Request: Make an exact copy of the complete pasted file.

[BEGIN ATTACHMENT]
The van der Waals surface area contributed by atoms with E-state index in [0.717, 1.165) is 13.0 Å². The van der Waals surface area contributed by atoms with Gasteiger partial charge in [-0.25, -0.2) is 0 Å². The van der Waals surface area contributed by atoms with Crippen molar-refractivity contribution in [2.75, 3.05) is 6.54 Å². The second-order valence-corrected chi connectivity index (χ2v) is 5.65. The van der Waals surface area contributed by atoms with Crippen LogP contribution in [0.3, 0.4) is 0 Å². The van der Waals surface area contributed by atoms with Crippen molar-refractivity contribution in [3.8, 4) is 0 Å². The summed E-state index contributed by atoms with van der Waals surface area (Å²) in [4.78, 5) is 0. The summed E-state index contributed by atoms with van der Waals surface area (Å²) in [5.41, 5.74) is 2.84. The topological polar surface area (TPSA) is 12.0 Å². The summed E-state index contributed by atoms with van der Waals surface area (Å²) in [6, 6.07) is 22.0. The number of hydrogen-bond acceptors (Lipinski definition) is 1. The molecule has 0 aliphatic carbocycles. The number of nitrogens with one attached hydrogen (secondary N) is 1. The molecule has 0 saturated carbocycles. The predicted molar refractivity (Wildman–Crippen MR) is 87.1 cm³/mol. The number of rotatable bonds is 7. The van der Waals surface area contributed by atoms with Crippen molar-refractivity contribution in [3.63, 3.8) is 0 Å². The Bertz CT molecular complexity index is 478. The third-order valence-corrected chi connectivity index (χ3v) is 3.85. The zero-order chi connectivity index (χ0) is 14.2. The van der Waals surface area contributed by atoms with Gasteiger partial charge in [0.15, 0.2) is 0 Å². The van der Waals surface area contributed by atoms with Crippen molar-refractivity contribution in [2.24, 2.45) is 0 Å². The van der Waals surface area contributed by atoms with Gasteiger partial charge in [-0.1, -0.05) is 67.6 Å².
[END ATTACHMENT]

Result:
The van der Waals surface area contributed by atoms with E-state index in [0.717, 1.165) is 13.0 Å². The van der Waals surface area contributed by atoms with Gasteiger partial charge in [-0.25, -0.2) is 0 Å². The van der Waals surface area contributed by atoms with Crippen molar-refractivity contribution in [2.75, 3.05) is 6.54 Å². The second-order valence-corrected chi connectivity index (χ2v) is 5.65. The van der Waals surface area contributed by atoms with Crippen LogP contribution in [0.3, 0.4) is 0 Å². The van der Waals surface area contributed by atoms with Crippen molar-refractivity contribution in [3.8, 4) is 0 Å². The summed E-state index contributed by atoms with van der Waals surface area (Å²) in [4.78, 5) is 0. The summed E-state index contributed by atoms with van der Waals surface area (Å²) in [5.41, 5.74) is 2.84. The topological polar surface area (TPSA) is 12.0 Å². The summed E-state index contributed by atoms with van der Waals surface area (Å²) in [6, 6.07) is 22.0. The number of hydrogen-bond acceptors (Lipinski definition) is 1. The molecule has 0 aliphatic carbocycles. The number of nitrogens with one attached hydrogen (secondary N) is 1. The molecule has 0 saturated carbocycles. The predicted molar refractivity (Wildman–Crippen MR) is 87.1 cm³/mol. The number of rotatable bonds is 7. The van der Waals surface area contributed by atoms with Crippen molar-refractivity contribution in [3.63, 3.8) is 0 Å². The Bertz CT molecular complexity index is 478. The third-order valence-corrected chi connectivity index (χ3v) is 3.85. The zero-order chi connectivity index (χ0) is 14.2. The van der Waals surface area contributed by atoms with Gasteiger partial charge in [0.15, 0.2) is 0 Å². The van der Waals surface area contributed by atoms with Crippen molar-refractivity contribution in [2.24, 2.45) is 0 Å². The van der Waals surface area contributed by atoms with Gasteiger partial charge in [-0.1, -0.05) is 67.6 Å².